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Alfredo's Aztlan

A 73-year-old man with no formal training says he has found the lost homeland of the Aztecs in the mountains around Blythe. Amid the scoffing, there are smart people who think he may be right.

December 24, 2006|Ann Japenga | Ann Japenga is a Palm Springs journalist and essayist who writes about California deserts and the West. Her work also appears in the book "The New Desert Reader."

On a two-lane highway along the Colorado River near Blythe, a vehicle bearing the Figueroa family merges into a stream of RVs and sand buggies. The 73-year-old patriarch, Alfredo Acosta Figueroa, tips the passenger seat back so he can keep an eye on the surrounding mountains: the Big Marias and Little Marias, the Mules, McCoys and Palens. His daughter, Patricia, is at the wheel; I share cookies in the back seat with Figueroa's wife, Demesia.

When Figueroa spots something he wants to show me--a rift, a knob, a shadow on the mountains--he bounces straight up and calls out: "Oh stop . . . you see that guy's face? The eye and the mouth? That's the same guy I showed you on the codices. He's got the beak of a hawk. You get it now? You think it's clear?"

Patricia mashes the brake with little heed to the traffic. Figueroa becomes more excited. "Get it?"

I can't make out what has him so keyed up, so Figueroa takes my notepad and draws outcroppings that look like noses, gullies that look like eyebrows. "Get it now?" When I finally discern the shape in the hills, Demesia nods approvingly and the old man and his daughter whoop and cackle.

What the family is trying to show me are the gods of the Aztec creation story--Tlaloc, Quetzalcoatl, Huitzilopochtli--reposing right here in the mountains. It's a difficult concept to grasp, and I have an added disadvantage. An Anglo who grew up in Covina, I know nothing about the Aztec deities or their homeland--Aztlan. It's not just me. The figures are well known to kids schooled in Mexico, but to most Californians these characters--if they're known at all--are cartoon warriors emblazoned on T-shirts and on video games. As for the mysterious land of Aztlan, it's the utopia from which the Aztecs supposedly departed on their trek south to what is now Mexico City. The migration, according to various stories, was spurred by earthquakes, oppressors or a command from a cosmic spirit. The majority of U.S.-born folks have never heard of this abandoned homeland, or if they have it's as a symbolic "place in the heart."

So why am I here, driving around with people who watch the mountains instead of the road, who see dubious gods in the hills and make constant reference to matters I don't understand? It's all because of Robert Gonzales Vasquez, director of Inland Mexican Heritage, a group that has chronicled life along Interstate 10, among other projects. Gonzales Vasquez notices things that others don't, so I was intrigued when he said he believed that Figueroa, a sixth-generation resident of Blythe, had found Aztlan in (of all places) homely Blythe and the surrounding lower Colorado River basin, an area encompassing roughly the southeastern border of California along the river from Needles to Yuma. "It's a hell of a thing to grasp," says Gonzales Vasquez. "Alfredo has found Atlantis, basically."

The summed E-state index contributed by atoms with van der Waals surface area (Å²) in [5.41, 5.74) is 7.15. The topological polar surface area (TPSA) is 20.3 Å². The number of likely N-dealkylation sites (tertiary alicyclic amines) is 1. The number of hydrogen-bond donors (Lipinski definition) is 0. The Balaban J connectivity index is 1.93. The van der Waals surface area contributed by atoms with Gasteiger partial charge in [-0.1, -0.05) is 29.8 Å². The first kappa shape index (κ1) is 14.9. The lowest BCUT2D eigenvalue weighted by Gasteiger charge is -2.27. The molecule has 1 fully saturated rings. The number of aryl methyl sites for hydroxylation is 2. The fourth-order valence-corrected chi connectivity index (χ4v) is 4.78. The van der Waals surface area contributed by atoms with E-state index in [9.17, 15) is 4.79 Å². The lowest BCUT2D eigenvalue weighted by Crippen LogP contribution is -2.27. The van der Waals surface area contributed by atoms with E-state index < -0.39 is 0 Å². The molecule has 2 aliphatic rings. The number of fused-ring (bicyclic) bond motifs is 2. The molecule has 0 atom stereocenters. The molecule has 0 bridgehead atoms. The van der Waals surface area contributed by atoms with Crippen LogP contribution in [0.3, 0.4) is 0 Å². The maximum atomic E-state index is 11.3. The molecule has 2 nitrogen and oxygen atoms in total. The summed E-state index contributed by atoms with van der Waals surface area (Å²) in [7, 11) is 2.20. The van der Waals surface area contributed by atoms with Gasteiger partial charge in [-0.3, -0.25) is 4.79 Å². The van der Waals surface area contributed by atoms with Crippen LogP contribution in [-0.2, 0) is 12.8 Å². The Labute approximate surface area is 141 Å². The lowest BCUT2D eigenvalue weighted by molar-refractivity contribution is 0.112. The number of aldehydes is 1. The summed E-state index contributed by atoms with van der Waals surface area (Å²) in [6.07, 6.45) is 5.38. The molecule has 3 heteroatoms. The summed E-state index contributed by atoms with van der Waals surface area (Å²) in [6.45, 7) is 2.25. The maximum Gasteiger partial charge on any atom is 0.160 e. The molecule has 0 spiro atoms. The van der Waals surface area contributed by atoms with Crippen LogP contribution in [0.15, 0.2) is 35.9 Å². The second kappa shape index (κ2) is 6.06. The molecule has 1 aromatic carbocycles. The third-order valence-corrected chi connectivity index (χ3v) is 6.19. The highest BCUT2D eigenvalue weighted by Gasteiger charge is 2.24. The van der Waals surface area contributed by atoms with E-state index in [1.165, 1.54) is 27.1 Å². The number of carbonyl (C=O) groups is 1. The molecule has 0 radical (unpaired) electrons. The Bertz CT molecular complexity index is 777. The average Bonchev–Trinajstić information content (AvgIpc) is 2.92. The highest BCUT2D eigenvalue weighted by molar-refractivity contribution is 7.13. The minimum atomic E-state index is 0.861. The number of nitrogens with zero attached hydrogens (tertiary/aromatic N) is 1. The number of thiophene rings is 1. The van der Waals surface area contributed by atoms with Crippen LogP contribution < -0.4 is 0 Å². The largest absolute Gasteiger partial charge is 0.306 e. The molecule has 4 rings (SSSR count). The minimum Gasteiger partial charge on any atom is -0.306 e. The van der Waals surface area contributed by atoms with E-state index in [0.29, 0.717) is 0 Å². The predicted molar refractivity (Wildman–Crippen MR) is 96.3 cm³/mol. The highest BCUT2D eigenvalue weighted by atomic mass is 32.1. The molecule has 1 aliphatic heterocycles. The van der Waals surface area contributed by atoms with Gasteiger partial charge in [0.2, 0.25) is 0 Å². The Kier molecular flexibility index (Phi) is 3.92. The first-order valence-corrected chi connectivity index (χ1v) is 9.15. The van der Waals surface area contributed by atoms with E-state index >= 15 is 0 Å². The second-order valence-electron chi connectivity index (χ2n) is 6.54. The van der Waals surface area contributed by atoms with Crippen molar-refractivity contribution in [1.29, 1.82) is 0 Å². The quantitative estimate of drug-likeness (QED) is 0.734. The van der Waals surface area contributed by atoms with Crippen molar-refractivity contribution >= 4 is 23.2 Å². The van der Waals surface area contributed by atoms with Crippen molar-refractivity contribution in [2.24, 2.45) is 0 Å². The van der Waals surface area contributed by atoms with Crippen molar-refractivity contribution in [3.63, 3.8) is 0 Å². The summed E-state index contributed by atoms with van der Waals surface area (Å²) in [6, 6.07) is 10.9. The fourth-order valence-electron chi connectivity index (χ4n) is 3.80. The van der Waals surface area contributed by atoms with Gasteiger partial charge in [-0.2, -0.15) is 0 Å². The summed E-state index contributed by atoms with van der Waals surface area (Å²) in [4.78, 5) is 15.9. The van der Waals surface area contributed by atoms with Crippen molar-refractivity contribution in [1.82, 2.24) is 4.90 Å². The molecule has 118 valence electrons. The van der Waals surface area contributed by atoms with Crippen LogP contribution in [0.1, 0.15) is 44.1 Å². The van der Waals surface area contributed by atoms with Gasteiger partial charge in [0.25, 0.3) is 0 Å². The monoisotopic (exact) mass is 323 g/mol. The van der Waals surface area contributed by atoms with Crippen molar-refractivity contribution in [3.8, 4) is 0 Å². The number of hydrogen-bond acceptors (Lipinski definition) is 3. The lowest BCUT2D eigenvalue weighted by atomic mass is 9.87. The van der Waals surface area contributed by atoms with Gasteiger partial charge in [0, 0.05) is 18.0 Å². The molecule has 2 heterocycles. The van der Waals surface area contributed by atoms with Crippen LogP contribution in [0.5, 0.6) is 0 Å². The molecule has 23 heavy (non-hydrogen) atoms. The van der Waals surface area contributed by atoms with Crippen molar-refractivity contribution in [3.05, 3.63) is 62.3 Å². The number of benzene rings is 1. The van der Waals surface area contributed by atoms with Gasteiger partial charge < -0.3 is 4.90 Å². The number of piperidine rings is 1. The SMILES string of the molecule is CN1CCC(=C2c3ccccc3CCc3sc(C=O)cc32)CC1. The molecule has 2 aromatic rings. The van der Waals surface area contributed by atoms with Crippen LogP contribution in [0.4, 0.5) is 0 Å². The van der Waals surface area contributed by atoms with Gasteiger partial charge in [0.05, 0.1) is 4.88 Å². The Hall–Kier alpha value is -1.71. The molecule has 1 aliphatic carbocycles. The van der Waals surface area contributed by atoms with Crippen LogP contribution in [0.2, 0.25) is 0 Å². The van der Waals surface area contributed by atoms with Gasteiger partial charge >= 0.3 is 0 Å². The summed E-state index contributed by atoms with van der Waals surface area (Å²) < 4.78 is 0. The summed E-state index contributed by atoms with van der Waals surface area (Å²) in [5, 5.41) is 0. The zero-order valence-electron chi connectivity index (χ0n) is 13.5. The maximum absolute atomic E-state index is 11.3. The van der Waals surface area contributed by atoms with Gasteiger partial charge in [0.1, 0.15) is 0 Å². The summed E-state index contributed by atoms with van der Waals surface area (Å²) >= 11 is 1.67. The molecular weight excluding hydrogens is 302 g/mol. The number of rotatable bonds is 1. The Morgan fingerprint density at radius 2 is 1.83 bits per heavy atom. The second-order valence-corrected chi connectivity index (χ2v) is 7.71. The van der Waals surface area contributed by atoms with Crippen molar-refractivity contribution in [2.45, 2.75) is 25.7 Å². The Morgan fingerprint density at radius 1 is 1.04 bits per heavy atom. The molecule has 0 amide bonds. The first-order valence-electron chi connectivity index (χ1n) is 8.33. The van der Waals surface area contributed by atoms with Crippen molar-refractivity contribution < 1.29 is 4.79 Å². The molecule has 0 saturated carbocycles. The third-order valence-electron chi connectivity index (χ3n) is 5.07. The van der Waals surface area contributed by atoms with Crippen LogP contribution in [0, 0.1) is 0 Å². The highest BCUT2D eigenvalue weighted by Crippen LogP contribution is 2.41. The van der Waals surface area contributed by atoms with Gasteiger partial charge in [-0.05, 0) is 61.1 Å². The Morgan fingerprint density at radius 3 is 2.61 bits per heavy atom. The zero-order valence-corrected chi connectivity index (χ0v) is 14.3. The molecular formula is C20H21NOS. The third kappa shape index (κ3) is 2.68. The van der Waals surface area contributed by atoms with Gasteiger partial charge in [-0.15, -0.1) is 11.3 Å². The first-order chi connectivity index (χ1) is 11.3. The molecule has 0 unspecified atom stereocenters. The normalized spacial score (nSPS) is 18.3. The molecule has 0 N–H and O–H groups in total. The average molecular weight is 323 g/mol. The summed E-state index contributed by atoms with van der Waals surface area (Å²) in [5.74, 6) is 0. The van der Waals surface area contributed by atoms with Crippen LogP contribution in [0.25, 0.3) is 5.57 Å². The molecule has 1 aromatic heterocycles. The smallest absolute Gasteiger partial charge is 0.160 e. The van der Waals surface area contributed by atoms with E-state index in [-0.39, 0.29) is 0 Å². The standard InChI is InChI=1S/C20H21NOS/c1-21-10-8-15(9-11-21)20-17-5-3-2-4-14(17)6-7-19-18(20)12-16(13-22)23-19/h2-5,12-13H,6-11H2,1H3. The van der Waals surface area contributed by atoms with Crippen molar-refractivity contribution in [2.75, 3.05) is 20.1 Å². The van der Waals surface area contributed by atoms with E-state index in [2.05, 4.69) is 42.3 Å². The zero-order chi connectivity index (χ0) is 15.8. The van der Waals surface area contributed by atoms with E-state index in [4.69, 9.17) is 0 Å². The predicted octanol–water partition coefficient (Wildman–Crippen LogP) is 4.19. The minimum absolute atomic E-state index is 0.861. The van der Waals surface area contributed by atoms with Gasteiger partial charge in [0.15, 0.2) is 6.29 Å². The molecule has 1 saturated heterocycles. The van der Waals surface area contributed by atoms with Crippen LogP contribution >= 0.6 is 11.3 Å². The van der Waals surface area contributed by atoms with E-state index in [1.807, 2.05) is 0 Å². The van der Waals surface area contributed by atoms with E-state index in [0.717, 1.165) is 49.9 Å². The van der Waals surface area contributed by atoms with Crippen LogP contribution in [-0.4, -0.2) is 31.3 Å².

Though the news is--on the surface--incredible, Gonzales Vasquez's belief in Figueroa prompted me to ask around about the father of nine and grandfather of 26. Other folks I respect--Joshua Tree activists Donna and Larry Charpied, retired Bureau of Land Management archeologist Boma Johnson--also believe there's substance to the man and his theory. Johnson knows the lower Colorado River basin as well as anyone, having studied its archeology and history for 25 years. Of Figueroa he says: "I think he's on to something."

But could there even be a real land called Aztlan? During the Chicano movement of the 1960s and '70s, Aztlan became a rallying point for Mexican Americans, but it was embraced more as a symbol of pride and belonging, not an actual place. The prevailing view among historians is that Aztlan is mythical, but there always have been scholars and explorers who claimed Aztlan was real. For about 500 years believers have been seeking the homeland's physical location, looking for clues in ancient Spanish texts called codices. To a man like Figueroa, finding Aztlan would be the equivalent of a Christian finding the glade where Eve dropped the apple core--a profound discovery that elevates legend to fact.

The possibility that Aztlan actually existed was reason enough to pursue Figueroa, who truly believes he has found it. But there was something else. For the last decade, since moving to the desert, I've immersed myself in the local canyons, legends and vocabulary. In an era of disembodied information, there's nothing I trust as much as a person with a long knowledge of a specific terrain. When I heard about Figueroa, his dedication to the hometown gods and his generations-deep connection to Blythe and the Colorado River basin, I knew I wanted to meet him.

Driving from palm springs on the I-10, I know I've reached the outskirts of Blythe when I see signs warning drivers not to pick up hitchhikers because they may be escapees from the local prison. My routine when I'm en route to Arizona is to stop here for fuel and a snack, but like most travelers I never venture the few blocks into town.

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